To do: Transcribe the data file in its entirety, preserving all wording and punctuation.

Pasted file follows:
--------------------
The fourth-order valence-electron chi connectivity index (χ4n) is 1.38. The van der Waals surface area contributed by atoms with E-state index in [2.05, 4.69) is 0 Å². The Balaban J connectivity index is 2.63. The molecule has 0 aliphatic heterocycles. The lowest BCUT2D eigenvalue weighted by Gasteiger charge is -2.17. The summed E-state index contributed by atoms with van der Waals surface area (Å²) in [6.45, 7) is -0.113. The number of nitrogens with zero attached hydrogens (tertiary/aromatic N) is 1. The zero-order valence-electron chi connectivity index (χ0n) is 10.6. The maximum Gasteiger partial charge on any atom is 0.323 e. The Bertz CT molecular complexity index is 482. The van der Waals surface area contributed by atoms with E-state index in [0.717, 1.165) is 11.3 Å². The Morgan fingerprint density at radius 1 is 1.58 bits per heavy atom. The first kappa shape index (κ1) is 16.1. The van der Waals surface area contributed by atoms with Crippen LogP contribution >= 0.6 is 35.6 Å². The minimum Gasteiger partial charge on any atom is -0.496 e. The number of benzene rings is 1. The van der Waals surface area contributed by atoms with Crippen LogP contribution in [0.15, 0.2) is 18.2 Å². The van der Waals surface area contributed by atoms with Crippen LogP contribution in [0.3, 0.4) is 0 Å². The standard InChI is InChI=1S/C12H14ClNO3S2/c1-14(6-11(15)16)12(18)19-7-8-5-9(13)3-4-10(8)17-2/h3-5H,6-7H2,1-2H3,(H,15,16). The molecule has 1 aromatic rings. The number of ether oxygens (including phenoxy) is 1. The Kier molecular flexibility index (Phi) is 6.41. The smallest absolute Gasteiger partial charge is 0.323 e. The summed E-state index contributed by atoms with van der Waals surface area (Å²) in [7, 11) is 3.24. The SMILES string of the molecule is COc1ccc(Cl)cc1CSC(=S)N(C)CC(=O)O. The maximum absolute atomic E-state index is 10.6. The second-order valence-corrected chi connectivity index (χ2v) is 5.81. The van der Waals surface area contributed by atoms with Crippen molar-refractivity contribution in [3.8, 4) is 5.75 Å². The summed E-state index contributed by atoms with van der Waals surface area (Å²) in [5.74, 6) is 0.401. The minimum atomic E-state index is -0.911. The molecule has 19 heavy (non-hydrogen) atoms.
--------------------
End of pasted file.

The fourth-order valence-electron chi connectivity index (χ4n) is 1.38. The van der Waals surface area contributed by atoms with E-state index in [2.05, 4.69) is 0 Å². The Balaban J connectivity index is 2.63. The molecule has 0 aliphatic heterocycles. The lowest BCUT2D eigenvalue weighted by Gasteiger charge is -2.17. The summed E-state index contributed by atoms with van der Waals surface area (Å²) in [6.45, 7) is -0.113. The number of nitrogens with zero attached hydrogens (tertiary/aromatic N) is 1. The zero-order valence-electron chi connectivity index (χ0n) is 10.6. The maximum Gasteiger partial charge on any atom is 0.323 e. The Bertz CT molecular complexity index is 482. The van der Waals surface area contributed by atoms with E-state index in [0.717, 1.165) is 11.3 Å². The Morgan fingerprint density at radius 1 is 1.58 bits per heavy atom. The first kappa shape index (κ1) is 16.1. The van der Waals surface area contributed by atoms with Crippen LogP contribution >= 0.6 is 35.6 Å². The minimum Gasteiger partial charge on any atom is -0.496 e. The number of benzene rings is 1. The van der Waals surface area contributed by atoms with Crippen LogP contribution in [0.15, 0.2) is 18.2 Å². The van der Waals surface area contributed by atoms with Crippen LogP contribution in [0.3, 0.4) is 0 Å². The standard InChI is InChI=1S/C12H14ClNO3S2/c1-14(6-11(15)16)12(18)19-7-8-5-9(13)3-4-10(8)17-2/h3-5H,6-7H2,1-2H3,(H,15,16). The molecule has 1 aromatic rings. The number of ether oxygens (including phenoxy) is 1. The Kier molecular flexibility index (Phi) is 6.41. The smallest absolute Gasteiger partial charge is 0.323 e. The summed E-state index contributed by atoms with van der Waals surface area (Å²) in [7, 11) is 3.24. The SMILES string of the molecule is COc1ccc(Cl)cc1CSC(=S)N(C)CC(=O)O. The maximum absolute atomic E-state index is 10.6. The second-order valence-corrected chi connectivity index (χ2v) is 5.81. The van der Waals surface area contributed by atoms with Crippen molar-refractivity contribution in [3.8, 4) is 5.75 Å². The summed E-state index contributed by atoms with van der Waals surface area (Å²) in [5.74, 6) is 0.401. The minimum atomic E-state index is -0.911. The molecule has 19 heavy (non-hydrogen) atoms.